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Sky is the limit for Mavengeni

Tendai Mavengere


While her peers are fascinated by modern-day music, rookie mbira musician Tendai Mavengeni thinks otherwise and believes youths should give their hearts to their own traditional music to keep their cultural heritage alive.

Eighteen-year-old Mavengeni surprised all and sundry when at the age of 14 she released her debut album titled Destiny, laden with the traditional beat and the distinct mbira sound.

Unlike her peers, Mavengeni is inspired by “old school” musicians.

“I was inspired by the likes of the late Chiwoniso Maraire, Oliver Mtukudzi, Thomas Mapfumo, Stella Chiweshe, as well as West Africans Manu Dibango and Salif Keita among others,” Mavengeni said.

An ’A’ Level student at Mabelreign Girls High School, Mavengeni wants to make a mark on the global stage.

“God willing, I would want my music to be listened to worldwide and tour around the world representing Africa and my country. My biggest dream is to reach a stage where my music is listened to across the globe,” she said.

She said music is in her DNA, having been introduced to it by her father at a tender age.

“Well, I grew up listening to a lot of traditional music because my father used to play that kind of music. My father’s friend James Buzuzi referred me to my first mbira teacher, Trymore Jumbo, and I began mbira lessons when I was eight,” she said.

“I can play a number of instruments, but my area of speciality is the mbira.”

Armed with two albums — Destiny (2014) and the self-titled Tendai released this year — Mavengeni said her live performances are being curtailed by her studies.

“Due to the demands of school work, I have had a few performances this year, three to be precise, which are the Music Camp in Marondera, my album launch in March and the recent show dubbed Dandaro as Tendai meets Zee,” she said.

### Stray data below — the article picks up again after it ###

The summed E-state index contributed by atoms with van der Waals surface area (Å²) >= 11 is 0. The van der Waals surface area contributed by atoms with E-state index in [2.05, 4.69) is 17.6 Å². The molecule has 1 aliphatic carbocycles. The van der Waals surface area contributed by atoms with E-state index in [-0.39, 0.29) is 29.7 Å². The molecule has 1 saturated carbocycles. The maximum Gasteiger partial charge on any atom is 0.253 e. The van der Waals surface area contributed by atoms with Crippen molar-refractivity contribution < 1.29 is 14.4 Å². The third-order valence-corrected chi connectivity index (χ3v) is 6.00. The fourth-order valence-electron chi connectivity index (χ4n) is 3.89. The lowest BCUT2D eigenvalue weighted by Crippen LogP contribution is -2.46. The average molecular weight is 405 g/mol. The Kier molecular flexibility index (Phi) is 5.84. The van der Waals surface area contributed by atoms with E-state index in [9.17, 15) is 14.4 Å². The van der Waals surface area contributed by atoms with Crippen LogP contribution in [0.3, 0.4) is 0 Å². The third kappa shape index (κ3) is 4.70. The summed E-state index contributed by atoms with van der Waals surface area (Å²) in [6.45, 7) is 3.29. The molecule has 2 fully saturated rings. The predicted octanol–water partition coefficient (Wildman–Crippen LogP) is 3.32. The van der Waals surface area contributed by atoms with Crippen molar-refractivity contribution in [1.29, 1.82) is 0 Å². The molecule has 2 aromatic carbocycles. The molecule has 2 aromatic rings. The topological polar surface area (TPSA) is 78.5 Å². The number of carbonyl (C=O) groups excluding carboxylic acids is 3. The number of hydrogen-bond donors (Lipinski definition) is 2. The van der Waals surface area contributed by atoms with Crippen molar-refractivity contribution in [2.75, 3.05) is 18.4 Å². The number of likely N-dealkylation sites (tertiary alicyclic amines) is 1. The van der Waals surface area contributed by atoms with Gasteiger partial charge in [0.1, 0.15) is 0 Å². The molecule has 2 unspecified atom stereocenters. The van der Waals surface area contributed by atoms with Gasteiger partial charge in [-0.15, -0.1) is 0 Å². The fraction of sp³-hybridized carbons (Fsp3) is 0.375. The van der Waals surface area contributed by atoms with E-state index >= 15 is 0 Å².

“These limited performances have caused me to rely on session musicians, but I guess when I finish school I’ll be able to assembly a band of my own.”

She bemoaned the lack of space for upcoming musicians, especially females.

“The closure of the Book Café was a drawback because that place was for everyone who thought they had something to share and I actually benefited while performing at the Sistaz Open Mic. Now that it has closed, not much has been done to uplift female talents,” she said.

While balancing studies with a music career can be tricky for many, Mavengeni feels music is just an inborn thing that cannot ruin her studies.

“I believe that talent is something in me and different from books where we have to study to be successful. There is time for books and time for music and I juggle between the two,” she said.

“Well, my showbiz position does not affect my association with fellow students. Most of them have embraced my music and support me.”

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